It’s pretty easy to think of Santa Claus as just another one of the Christmas icons, and not hard to overlook all the mythology associated with the character—the elves, the reindeer, the toys, the chimney thing. Some of it is pretty strange, when you think about it, but it’s all just accepted without question.
But the 1985 film The Life & Adventures of Santa Claus from Rankin-Bass tries to pull it all together in a coherent package. And what better way to tie all of Santa’s fantastical elements together than with a story by Wonderful Wizard of Oz scribe L. Frank Baum?
Rankin-Bass brings Baum’s story (written in 1902) to life through its own unique style of stop-motion animation. The studio may be best known for its cutesy puppets, but they do a great job in this story on the Immortals, who march by the dozens onto the screen in answer to The Great Ak’s booming music. It’s very impressive.
The story opens with The Great Ak informing the other Immortals that Santa Claus, being a mortal, is near to dying a mortal’s death. The Great Ak wants to bestow immortality to him, and to convince the other immortals to go along, he tells the story of how an abandoned human baby was found and raised among the Immortals as one of their own. Claus, as they named him, reached adulthood and was released back into the world of humans. The Great Ak prepared him for this by taking him to several places and showing him scenes of humans being lousy to each other. That doesn’t seem like a wise move on The Great Ak’s part, considering that something like that could make Claus afraid of entering the world of mortals, but Claus instead felt compassion, especially towards children, for whom he eventually started making toys.
Claus isn’t without his opposition, however. There are creatures called Awgwas that enjoy causing strife within humans, and they target Claus because he’s been providing children with joy. Claus’s immortal friends come together and end up doing battle with the Awgwas. For Rankin-Bass animation, the visuals are kind of cool.
There’s a lot to enjoy in this movie, particularly for anyone in love with the idea of Christmas and the richness of the Santa Claus story. It’s Santa Claus as a myth and a fairy tale. It’s exciting, imaginative, humorous, and touching. It’s hard not to like something that touches upon a very strong tradition in our culture and treats it with both respect and a sense of fun.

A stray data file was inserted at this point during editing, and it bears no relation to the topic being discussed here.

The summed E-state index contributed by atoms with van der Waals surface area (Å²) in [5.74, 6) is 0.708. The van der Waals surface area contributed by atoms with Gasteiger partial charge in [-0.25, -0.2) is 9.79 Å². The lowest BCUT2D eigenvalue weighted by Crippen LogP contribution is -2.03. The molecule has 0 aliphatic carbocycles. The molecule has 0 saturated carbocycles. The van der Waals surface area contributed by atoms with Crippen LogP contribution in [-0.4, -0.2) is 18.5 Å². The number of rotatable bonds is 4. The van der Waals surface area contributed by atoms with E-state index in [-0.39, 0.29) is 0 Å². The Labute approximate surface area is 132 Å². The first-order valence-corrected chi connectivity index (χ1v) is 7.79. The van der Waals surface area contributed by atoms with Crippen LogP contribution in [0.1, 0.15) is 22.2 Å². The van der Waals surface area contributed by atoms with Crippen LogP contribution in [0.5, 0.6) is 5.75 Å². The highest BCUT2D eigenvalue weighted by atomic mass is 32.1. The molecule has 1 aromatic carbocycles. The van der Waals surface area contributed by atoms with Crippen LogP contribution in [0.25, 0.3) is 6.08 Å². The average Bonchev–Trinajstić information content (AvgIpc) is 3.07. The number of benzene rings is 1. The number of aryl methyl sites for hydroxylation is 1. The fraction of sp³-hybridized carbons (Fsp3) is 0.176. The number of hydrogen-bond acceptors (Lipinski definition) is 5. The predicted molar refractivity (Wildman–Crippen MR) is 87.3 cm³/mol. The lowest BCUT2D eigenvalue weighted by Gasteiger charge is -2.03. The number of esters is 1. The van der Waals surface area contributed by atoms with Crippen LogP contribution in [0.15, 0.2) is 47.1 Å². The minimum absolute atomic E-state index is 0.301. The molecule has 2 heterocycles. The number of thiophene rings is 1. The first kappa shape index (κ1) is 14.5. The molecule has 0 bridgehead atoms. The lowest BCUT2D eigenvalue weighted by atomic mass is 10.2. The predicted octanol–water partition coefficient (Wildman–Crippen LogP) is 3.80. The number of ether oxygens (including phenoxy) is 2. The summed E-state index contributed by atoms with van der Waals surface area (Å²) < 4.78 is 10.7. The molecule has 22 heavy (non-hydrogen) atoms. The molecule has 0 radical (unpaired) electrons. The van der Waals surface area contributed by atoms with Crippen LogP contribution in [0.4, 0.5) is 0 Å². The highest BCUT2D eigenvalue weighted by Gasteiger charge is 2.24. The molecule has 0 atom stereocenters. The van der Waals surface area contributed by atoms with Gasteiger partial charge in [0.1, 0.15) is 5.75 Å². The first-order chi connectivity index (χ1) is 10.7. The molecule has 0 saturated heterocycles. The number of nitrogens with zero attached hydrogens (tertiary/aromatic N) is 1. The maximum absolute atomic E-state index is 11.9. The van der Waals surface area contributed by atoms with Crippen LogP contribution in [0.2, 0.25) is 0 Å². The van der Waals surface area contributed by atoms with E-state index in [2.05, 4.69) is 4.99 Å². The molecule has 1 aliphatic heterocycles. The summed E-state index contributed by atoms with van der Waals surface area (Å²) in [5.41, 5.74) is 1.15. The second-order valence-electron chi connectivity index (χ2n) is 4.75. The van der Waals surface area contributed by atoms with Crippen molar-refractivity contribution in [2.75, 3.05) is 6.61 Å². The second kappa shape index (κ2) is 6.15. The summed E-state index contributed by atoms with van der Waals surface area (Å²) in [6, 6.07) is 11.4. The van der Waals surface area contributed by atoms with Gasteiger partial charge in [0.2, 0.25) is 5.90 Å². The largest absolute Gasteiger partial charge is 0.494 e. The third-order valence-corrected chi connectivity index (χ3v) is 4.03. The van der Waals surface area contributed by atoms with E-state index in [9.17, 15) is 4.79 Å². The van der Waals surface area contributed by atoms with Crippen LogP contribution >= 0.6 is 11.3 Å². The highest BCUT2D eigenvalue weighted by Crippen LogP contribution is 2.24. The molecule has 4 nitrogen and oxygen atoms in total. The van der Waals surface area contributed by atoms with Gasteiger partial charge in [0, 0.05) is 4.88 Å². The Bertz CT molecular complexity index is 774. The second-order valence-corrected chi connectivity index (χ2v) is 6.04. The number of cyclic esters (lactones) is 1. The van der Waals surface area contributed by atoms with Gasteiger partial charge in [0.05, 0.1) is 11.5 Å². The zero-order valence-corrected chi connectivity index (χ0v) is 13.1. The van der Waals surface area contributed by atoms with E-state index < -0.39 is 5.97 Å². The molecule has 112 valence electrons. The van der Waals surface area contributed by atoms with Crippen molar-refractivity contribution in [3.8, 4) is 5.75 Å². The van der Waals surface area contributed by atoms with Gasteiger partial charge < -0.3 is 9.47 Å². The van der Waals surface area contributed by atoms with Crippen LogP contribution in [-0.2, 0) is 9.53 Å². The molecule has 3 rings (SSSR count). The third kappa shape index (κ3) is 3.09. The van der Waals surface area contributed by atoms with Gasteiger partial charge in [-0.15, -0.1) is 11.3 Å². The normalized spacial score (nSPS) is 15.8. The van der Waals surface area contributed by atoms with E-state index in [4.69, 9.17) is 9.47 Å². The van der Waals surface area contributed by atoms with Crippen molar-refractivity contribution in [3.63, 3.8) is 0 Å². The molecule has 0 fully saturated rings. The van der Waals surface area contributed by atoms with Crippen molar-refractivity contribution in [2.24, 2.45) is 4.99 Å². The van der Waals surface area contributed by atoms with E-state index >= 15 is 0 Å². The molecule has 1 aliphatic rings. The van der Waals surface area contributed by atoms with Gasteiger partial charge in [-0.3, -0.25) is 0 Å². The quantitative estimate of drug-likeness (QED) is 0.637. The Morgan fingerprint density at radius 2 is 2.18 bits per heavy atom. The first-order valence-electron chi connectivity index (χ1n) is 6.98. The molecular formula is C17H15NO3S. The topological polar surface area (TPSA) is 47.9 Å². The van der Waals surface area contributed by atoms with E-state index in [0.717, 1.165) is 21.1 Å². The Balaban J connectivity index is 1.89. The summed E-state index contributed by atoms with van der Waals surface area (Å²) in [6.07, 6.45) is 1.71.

Aside from the occasional kid-musical number that runs on a bit too long, there’s really nothing to complain about concerning The Life and Adventures of Santa Claus, except maybe the total absence of anything even remotely related to the Christian holiday. Fortunately, the second element on this Rankin-Bass double feature, the 1977 Nestor the Long-Eared Christmas Donkey, doesn’t shy away from acknowledging the origins of Christmas. Unfortunately, it doesn’t have much else going for it.
Nestor the Long-Eared Christmas Donkey is a story we’ve all heard before. Not, I hasten to reassure those who mutter “Nestor who?” when they hear the name, because he’s a familiar and beloved character from pop culture. No, it’s because stories about mutated animals mocked for being different until said mutation comes in handy are a long-standing tradition in storytelling, from Rudolph the Red-Nosed Reindeer to Dumbo.
Nestor is a young donkey that lives in a stable with other animals and constantly trips over his gigantic ears. Naturally, that lands him at the very bottom rung of the barnyard hierarchy, and he is subjected to well-thought-out and choreographed dance routines performed by his stable mates for the sole purpose of making fun of him. Every creature gets in on the action, with the exception of Nestor’s mother, who does her best to keep him happy. Big, long ears, eh? Think those will come in handy someday, and Nestor will realize God had a plan for him all along? (I still can’t figure out the reason for his abnormally large tear-ducts, though, as they only make him constantly cry enormous tears which make him look like one of the most pathetic animals ever to walk the earth.)
Nestor gets abused and bumped around for a while until divine intervention from a friendly cherub named Tilly gives him guidance which ultimately leads him to meet Joseph and Mary and help them out in their journey. It is a cute story, but it’s nothing special. Nestor himself looks good—adorable in a pathetic sort of way—but most of the other animals, and even some human characters, are either over the top and ridiculous looking or just kind of generic.
Nestor the Long-Eared Christmas Donkey doesn’t run longer than half an hour, but it’s quick, somewhat entertaining, and gets its point across. The moral of the story is, apparently, that if you want to make friends and be popular, the best way to compensate for your freakish yet comic deformity is to play a somewhat significant role in the birth of one of the world’s major religions.
The Life and Adventures of Santa Claus/Nestor the Long-Eared Christmas Donkey is available through Warner Archive.